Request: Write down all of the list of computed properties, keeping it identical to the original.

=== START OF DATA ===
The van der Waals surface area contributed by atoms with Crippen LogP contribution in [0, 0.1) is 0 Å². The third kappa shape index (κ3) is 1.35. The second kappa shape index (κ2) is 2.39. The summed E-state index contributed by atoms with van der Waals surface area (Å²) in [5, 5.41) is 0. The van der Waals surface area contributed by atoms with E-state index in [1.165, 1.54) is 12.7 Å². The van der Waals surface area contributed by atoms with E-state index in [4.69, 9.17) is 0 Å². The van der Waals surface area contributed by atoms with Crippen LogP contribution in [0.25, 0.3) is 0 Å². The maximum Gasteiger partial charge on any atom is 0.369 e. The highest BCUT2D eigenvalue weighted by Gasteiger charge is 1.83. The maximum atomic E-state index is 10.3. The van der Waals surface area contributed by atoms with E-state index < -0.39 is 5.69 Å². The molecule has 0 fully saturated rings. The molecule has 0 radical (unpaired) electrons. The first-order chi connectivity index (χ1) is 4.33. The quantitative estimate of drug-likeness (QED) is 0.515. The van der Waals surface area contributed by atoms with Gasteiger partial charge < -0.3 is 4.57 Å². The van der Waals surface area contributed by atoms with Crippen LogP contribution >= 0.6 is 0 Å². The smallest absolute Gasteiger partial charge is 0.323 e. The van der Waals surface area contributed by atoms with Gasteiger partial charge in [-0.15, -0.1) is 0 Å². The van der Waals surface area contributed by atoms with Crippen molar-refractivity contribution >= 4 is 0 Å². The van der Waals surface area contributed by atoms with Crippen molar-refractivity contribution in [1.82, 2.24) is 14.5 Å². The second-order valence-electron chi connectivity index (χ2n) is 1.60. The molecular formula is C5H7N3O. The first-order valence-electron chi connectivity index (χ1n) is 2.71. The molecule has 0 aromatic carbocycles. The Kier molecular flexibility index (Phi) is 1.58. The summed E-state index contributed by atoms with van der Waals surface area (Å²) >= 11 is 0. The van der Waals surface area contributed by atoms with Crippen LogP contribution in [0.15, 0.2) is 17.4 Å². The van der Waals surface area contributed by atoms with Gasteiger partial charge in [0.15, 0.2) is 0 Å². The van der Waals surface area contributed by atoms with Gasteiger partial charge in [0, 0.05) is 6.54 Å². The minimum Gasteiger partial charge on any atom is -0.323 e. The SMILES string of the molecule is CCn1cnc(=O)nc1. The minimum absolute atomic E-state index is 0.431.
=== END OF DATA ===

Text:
The van der Waals surface area contributed by atoms with Crippen LogP contribution in [0, 0.1) is 0 Å². The third kappa shape index (κ3) is 1.35. The second kappa shape index (κ2) is 2.39. The summed E-state index contributed by atoms with van der Waals surface area (Å²) in [5, 5.41) is 0. The van der Waals surface area contributed by atoms with E-state index in [1.165, 1.54) is 12.7 Å². The van der Waals surface area contributed by atoms with E-state index in [4.69, 9.17) is 0 Å². The van der Waals surface area contributed by atoms with Crippen LogP contribution in [0.25, 0.3) is 0 Å². The maximum Gasteiger partial charge on any atom is 0.369 e. The highest BCUT2D eigenvalue weighted by Gasteiger charge is 1.83. The maximum atomic E-state index is 10.3. The van der Waals surface area contributed by atoms with E-state index < -0.39 is 5.69 Å². The molecule has 0 fully saturated rings. The molecule has 0 radical (unpaired) electrons. The first-order chi connectivity index (χ1) is 4.33. The quantitative estimate of drug-likeness (QED) is 0.515. The van der Waals surface area contributed by atoms with Gasteiger partial charge < -0.3 is 4.57 Å². The van der Waals surface area contributed by atoms with Crippen LogP contribution >= 0.6 is 0 Å². The smallest absolute Gasteiger partial charge is 0.323 e. The van der Waals surface area contributed by atoms with Gasteiger partial charge in [-0.15, -0.1) is 0 Å². The van der Waals surface area contributed by atoms with Crippen molar-refractivity contribution >= 4 is 0 Å². The van der Waals surface area contributed by atoms with Crippen molar-refractivity contribution in [1.82, 2.24) is 14.5 Å². The second-order valence-electron chi connectivity index (χ2n) is 1.60. The molecular formula is C5H7N3O. The first-order valence-electron chi connectivity index (χ1n) is 2.71. The molecule has 0 aromatic carbocycles. The Kier molecular flexibility index (Phi) is 1.58. The summed E-state index contributed by atoms with van der Waals surface area (Å²) >= 11 is 0. The van der Waals surface area contributed by atoms with Crippen LogP contribution in [0.15, 0.2) is 17.4 Å². The van der Waals surface area contributed by atoms with Gasteiger partial charge in [0.15, 0.2) is 0 Å². The van der Waals surface area contributed by atoms with Gasteiger partial charge in [0, 0.05) is 6.54 Å². The minimum Gasteiger partial charge on any atom is -0.323 e. The SMILES string of the molecule is CCn1cnc(=O)nc1. The minimum absolute atomic E-state index is 0.431.